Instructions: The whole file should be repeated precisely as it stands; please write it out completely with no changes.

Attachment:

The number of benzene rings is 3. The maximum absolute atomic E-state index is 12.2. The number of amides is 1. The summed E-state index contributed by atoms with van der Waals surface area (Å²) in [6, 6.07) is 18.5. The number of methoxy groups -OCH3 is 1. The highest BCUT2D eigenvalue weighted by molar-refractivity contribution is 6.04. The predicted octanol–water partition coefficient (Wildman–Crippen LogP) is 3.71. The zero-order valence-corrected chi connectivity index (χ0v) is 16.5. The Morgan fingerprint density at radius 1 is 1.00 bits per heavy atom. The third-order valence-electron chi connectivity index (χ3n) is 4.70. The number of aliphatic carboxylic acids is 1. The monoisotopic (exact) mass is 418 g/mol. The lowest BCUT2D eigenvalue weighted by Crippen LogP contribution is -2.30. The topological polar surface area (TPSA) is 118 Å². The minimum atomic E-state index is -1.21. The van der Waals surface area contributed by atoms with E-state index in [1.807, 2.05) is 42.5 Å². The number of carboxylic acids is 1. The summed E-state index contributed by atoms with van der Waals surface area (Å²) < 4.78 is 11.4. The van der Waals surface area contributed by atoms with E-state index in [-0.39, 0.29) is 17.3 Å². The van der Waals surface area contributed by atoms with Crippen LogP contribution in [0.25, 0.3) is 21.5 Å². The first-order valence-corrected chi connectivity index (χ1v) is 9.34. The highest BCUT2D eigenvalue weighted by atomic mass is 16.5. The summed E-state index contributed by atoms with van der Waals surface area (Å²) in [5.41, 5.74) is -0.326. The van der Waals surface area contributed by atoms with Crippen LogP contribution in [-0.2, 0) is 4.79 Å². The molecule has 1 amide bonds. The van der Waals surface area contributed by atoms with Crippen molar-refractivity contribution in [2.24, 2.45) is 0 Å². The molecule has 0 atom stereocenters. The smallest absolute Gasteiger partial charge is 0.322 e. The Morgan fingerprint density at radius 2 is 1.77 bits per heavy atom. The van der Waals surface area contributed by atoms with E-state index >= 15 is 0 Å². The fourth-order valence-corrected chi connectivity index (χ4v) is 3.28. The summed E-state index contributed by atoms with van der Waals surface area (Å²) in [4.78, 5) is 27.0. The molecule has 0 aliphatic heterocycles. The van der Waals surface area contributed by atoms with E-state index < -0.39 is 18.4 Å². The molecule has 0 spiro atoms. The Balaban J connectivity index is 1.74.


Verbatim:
The number of benzene rings is 3. The maximum absolute atomic E-state index is 12.2. The number of amides is 1. The summed E-state index contributed by atoms with van der Waals surface area (Å²) in [6, 6.07) is 18.5. The number of methoxy groups -OCH3 is 1. The highest BCUT2D eigenvalue weighted by molar-refractivity contribution is 6.04. The predicted octanol–water partition coefficient (Wildman–Crippen LogP) is 3.71. The zero-order valence-corrected chi connectivity index (χ0v) is 16.5. The Morgan fingerprint density at radius 1 is 1.00 bits per heavy atom. The third-order valence-electron chi connectivity index (χ3n) is 4.70. The number of aliphatic carboxylic acids is 1. The monoisotopic (exact) mass is 418 g/mol. The lowest BCUT2D eigenvalue weighted by Crippen LogP contribution is -2.30. The topological polar surface area (TPSA) is 118 Å². The minimum atomic E-state index is -1.21. The van der Waals surface area contributed by atoms with E-state index in [1.807, 2.05) is 42.5 Å². The number of carboxylic acids is 1. The summed E-state index contributed by atoms with van der Waals surface area (Å²) < 4.78 is 11.4. The van der Waals surface area contributed by atoms with E-state index in [-0.39, 0.29) is 17.3 Å². The van der Waals surface area contributed by atoms with Crippen LogP contribution in [0.25, 0.3) is 21.5 Å². The first-order valence-corrected chi connectivity index (χ1v) is 9.34. The highest BCUT2D eigenvalue weighted by atomic mass is 16.5. The summed E-state index contributed by atoms with van der Waals surface area (Å²) in [5.41, 5.74) is -0.326. The van der Waals surface area contributed by atoms with Crippen LogP contribution in [-0.2, 0) is 4.79 Å². The molecule has 1 amide bonds. The van der Waals surface area contributed by atoms with Crippen molar-refractivity contribution in [2.24, 2.45) is 0 Å². The molecule has 0 atom stereocenters. The smallest absolute Gasteiger partial charge is 0.322 e. The Morgan fingerprint density at radius 2 is 1.77 bits per heavy atom. The van der Waals surface area contributed by atoms with E-state index >= 15 is 0 Å². The fourth-order valence-corrected chi connectivity index (χ4v) is 3.28. The summed E-state index contributed by atoms with van der Waals surface area (Å²) in [4.78, 5) is 27.0. The molecule has 0 aliphatic heterocycles. The van der Waals surface area contributed by atoms with E-state index < -0.39 is 18.4 Å². The molecule has 0 spiro atoms. The Balaban J connectivity index is 1.74.